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Casey DreierFebruary 27, 2013

Checking in with the Future of Mars Exploration at NASA

Despite the counter-programming of the press announcement of the new crewed Mars mission by Dennis Tito, I was following today's meeting of the Mars Exploration Program Analysis Group (MEPAG), NASA's community forum for scientific input on future Mars exploration.

MEPAG meetings occur a few times a year and offer the scientific community a chance to interact with representatives from NASA Headquarters about current and future Mars mission plans and priorities. MEPAG reports to the NASA Advisory Council which in turn advises the NASA Administrator about issues within the agency. Policy is important, and a lot of important insights and background information can be conveyed in these meetings, as it can give hints to agency priorities and goals (presentations from the Human Exploration Sections, for example, repeatedly crop up in these meetings).

MSL-Derived Mars Sample Caching Concept Rover

NASA

MSL-Derived Mars Sample Caching Concept Rover
An artist's concept of an MSL-derived caching rover that uses solar panels instead of an RTG for its power source. This is similar to what was proposed on Dec 4th, 2012 by NASA as the 2020 mission to Mars, though it is unclear whether or not it would use solar panels.

If there was a theme to today's meeting, it's that the Mars program is doing very well, considering. Statements to this effect were repeated many times by NASA representatives throughout the day, and though I feel they're generally correct, it's cold comfort to many in the scientific community who still feel the sting of NASA's last-minute withdrawal from the joint-European ExoMars and TraceGas Orbiter missions last year due to unexpected budget cuts.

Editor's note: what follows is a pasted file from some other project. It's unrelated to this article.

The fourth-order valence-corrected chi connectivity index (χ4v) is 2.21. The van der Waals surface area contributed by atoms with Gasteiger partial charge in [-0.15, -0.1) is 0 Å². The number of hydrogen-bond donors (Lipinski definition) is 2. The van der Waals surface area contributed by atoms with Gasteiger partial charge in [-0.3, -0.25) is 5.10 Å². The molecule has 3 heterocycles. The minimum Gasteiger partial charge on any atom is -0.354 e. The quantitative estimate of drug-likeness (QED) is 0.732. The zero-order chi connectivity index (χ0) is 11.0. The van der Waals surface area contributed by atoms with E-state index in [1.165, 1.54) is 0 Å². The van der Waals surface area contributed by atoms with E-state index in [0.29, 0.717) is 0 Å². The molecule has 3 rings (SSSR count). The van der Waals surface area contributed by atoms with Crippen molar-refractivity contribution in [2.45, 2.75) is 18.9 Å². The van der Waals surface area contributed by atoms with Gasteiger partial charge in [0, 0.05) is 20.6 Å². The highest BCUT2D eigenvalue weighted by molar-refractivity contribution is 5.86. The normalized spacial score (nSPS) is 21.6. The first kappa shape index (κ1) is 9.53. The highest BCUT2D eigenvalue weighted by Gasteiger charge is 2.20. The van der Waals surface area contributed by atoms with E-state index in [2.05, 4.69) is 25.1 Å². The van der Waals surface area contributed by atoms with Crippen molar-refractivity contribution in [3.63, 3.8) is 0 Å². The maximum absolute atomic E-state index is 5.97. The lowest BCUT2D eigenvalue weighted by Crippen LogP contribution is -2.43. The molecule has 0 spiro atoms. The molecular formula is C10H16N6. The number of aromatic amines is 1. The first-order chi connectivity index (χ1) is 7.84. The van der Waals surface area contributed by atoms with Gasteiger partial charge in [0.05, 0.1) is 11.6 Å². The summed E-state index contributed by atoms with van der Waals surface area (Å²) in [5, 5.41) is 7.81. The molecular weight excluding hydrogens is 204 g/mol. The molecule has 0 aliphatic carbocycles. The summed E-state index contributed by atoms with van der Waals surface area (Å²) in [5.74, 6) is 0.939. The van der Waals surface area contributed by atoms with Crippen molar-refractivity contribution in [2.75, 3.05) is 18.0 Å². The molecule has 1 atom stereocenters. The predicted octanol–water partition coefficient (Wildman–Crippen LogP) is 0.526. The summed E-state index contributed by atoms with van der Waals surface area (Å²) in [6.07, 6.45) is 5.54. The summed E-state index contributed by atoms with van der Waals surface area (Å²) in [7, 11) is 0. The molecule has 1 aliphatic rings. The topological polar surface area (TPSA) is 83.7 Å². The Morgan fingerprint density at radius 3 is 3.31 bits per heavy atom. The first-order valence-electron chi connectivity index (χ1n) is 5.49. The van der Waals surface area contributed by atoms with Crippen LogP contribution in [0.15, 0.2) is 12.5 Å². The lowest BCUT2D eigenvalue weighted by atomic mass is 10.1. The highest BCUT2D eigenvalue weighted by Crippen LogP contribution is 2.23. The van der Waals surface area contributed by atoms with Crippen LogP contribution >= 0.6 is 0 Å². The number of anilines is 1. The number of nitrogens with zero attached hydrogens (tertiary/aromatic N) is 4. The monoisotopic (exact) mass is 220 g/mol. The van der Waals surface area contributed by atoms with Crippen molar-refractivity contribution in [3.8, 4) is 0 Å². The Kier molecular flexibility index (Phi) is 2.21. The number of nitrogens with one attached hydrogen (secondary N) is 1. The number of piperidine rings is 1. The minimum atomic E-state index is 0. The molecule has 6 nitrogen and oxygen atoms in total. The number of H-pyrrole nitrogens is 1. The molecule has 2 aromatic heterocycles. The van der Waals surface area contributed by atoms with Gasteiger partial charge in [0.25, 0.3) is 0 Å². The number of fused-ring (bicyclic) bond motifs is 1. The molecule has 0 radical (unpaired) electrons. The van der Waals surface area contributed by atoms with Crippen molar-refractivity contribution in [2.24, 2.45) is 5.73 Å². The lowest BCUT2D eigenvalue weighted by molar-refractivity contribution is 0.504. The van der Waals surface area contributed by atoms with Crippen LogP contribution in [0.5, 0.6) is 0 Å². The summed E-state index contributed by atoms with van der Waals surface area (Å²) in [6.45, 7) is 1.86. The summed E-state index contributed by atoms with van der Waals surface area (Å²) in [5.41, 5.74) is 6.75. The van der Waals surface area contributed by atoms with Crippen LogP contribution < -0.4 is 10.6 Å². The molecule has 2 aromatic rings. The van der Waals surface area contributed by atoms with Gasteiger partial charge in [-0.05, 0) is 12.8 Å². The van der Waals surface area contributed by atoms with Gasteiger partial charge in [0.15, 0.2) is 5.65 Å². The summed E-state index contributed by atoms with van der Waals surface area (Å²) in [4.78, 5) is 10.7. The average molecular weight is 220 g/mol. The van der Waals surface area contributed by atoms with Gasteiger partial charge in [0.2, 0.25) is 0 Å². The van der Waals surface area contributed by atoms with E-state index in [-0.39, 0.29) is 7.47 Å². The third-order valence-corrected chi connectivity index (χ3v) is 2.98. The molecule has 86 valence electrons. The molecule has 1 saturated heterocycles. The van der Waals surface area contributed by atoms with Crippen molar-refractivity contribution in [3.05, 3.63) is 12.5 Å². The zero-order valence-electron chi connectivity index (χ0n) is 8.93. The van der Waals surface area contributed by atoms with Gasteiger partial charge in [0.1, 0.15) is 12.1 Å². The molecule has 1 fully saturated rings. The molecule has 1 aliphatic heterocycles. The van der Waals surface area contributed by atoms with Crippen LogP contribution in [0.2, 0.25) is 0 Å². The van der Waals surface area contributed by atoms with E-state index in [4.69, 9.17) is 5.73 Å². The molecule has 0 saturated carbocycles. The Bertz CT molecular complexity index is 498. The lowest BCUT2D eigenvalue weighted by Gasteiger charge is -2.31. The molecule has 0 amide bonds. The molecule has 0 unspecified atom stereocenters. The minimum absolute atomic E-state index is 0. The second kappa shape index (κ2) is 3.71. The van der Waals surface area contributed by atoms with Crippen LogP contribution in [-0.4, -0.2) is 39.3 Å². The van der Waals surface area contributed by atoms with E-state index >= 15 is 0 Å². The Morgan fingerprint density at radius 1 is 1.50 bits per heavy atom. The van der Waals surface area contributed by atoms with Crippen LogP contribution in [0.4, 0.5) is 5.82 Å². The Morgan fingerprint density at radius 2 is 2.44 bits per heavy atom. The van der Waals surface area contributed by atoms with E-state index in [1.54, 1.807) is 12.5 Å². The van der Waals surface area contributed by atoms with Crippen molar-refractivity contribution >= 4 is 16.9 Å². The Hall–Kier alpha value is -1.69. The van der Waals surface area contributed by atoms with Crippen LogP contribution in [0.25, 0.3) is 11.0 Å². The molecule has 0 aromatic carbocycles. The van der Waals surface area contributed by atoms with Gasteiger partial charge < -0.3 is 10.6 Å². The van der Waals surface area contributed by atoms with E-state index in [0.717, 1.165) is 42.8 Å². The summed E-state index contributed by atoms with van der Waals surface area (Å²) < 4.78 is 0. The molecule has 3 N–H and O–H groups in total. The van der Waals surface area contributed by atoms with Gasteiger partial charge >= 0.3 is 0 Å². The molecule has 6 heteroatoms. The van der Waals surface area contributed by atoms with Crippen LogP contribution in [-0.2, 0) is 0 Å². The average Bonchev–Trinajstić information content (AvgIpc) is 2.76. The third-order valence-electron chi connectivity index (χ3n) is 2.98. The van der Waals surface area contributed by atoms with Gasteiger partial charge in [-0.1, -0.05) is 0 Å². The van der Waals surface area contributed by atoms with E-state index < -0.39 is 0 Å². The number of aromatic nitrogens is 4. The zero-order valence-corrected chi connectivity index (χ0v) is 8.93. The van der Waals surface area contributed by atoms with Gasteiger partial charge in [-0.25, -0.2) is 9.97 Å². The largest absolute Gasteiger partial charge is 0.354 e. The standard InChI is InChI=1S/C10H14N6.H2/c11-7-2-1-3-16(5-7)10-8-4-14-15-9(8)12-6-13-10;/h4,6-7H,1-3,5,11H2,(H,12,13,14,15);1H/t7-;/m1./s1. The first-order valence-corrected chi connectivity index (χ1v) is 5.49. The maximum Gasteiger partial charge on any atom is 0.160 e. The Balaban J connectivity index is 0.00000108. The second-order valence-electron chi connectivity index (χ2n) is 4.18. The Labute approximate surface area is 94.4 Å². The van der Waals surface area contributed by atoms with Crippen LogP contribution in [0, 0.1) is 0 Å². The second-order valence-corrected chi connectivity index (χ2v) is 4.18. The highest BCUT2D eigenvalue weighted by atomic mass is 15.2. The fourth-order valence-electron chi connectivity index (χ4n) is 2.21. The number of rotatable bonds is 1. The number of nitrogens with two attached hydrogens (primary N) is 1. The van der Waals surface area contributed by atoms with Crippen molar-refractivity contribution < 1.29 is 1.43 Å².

But it's true that the Mars program is doing ok! There is a relatively big, ambitious mission to Mars on the books (leaving in 2020). There are many active missions exploring Mars right now, and two more departing soon: MAVEN, which will explore the history of Mars' atmosphere will launch this year; and Insight, which will probe geophysical questions about the planet, launches in 2016.

So it's really a question of moving on after the past loss. There is a good future, it's not what most people wanted, but it's still pretty good. Given the budget issues, especially now with sequestration, a possible government shutdown in March with the expiration of the current funding bill, and general political gridlock, it is somewhat amazing that these future missions are (so far!) making it through relatively unscathed.

Now for some stray observations:

2020 Rover Mission

Budget and other Issues

Read more: Space Policy, FY2014 NASA Budget, Future Mission Concepts, Explaining Policy, Mars, Mars 2020

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Casey Dreier

Director of Space Policy for The Planetary Society
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